“It could hardly be more brutal”

LThe judges of the Federal Constitutional Court in Karlsruhe, Germany, did not only make friends on November 15 by rejecting the government budget. They estimated that the executive did not have the right to use a reserve of sixty billion euros set up for the crisis linked to Covid-19 for other budgetary uses. As a result, a hole of more than seventeen billion euros in the 2024 budget that had to be filled urgently with spending cuts. We now know the first victim, the German automobile industry. And behind it, consumers who dreamed of buying an electric car, as well as the entire environmental policy.

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On Saturday December 16, the government announced that from Monday December 18 bonuses for the purchase of electric cars (up to 4,500 euros per vehicle) would be eliminated. It could hardly be more brutal. Since 2016, Berlin has spent nearly ten billion euros to subsidize the purchase of more than two million electric cars.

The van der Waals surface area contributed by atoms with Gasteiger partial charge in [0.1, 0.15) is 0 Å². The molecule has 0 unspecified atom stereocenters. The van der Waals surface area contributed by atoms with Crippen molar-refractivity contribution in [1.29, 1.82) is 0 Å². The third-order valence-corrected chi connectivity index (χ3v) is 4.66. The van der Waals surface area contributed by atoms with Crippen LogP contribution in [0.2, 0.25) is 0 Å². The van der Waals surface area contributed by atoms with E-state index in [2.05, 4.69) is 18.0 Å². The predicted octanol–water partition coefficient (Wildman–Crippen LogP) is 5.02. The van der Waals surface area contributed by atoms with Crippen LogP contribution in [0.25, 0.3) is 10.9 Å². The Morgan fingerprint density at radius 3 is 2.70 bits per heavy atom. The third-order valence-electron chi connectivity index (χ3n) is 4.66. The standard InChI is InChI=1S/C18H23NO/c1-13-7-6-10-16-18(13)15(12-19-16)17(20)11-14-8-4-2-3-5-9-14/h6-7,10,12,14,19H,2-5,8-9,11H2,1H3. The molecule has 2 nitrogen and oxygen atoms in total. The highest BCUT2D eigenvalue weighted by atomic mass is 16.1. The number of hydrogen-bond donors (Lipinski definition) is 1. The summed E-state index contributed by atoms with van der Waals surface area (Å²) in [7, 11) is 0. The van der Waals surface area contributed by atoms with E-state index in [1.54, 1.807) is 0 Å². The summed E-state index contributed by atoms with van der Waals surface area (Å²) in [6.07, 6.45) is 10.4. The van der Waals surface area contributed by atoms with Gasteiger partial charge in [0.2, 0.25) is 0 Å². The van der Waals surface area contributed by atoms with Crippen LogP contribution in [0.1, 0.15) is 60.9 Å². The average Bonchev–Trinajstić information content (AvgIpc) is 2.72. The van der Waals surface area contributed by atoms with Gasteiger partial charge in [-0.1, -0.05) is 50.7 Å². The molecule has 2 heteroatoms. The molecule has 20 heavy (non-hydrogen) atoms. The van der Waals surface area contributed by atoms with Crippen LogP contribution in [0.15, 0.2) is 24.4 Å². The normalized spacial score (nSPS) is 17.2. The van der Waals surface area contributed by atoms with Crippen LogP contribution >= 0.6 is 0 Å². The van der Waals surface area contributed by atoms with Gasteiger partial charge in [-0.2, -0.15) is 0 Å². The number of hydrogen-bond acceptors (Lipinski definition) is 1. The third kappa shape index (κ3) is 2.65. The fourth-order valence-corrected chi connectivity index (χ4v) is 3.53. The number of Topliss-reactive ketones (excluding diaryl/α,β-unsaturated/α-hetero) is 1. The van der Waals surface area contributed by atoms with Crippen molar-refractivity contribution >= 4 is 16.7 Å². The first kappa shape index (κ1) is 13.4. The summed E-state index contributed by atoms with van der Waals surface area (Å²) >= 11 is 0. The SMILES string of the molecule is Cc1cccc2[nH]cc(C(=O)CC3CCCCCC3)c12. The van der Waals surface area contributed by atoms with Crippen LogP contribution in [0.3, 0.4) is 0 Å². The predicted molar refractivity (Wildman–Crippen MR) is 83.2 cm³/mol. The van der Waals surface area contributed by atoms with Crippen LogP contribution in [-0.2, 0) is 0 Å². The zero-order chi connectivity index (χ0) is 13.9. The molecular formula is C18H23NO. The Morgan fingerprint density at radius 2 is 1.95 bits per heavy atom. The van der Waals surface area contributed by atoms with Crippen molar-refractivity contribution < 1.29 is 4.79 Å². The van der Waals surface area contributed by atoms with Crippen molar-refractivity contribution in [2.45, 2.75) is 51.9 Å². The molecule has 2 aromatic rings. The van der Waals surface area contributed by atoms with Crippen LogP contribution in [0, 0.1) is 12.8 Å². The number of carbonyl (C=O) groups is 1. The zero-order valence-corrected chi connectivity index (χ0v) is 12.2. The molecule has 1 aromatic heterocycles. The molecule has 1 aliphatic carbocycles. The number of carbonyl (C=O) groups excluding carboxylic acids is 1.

The news couldn’t have come at a worse time. Around the world, electric car sales are seriously slowing and the forecast for 2024 is not good. The economic situation and restrictions on bonus policies are drying up the market. Certainly, it is still progressing at the end of the year in Europe and the share of electric has now overtaken diesel, but the association of European manufacturers expects much lower overall market growth in 2024. The German decision will not help matters. But she won’t be the only one. The restriction of the French bonus to European cars should also slow down sales. Already, for two months, discounts, often of more than 10%, have been available almost everywhere to wake up the market.

Stocks are piling up

The worst is happening in the United States where the lack of infrastructure is turning away buyers. Ford announced in early December that it would halve the production target for its electric flagship model, the F150 Lightning pickup, as stocks pile up. They are four months in the American industry, and even eight months for the electric Ford Mustang.

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The matter is serious because the entire structure of support for the energy transition is at stake if it is not considered a priority in budgetary decisions. We see this in Germany, which will probably not meet its objective of selling fifteen million electric cars by 2030. As for the imperative of “green” reindustrialization, accompanied by a small touch of protectionism, it is not not demonstrated, far from it, that it is compatible with Europe’s climate ambitions.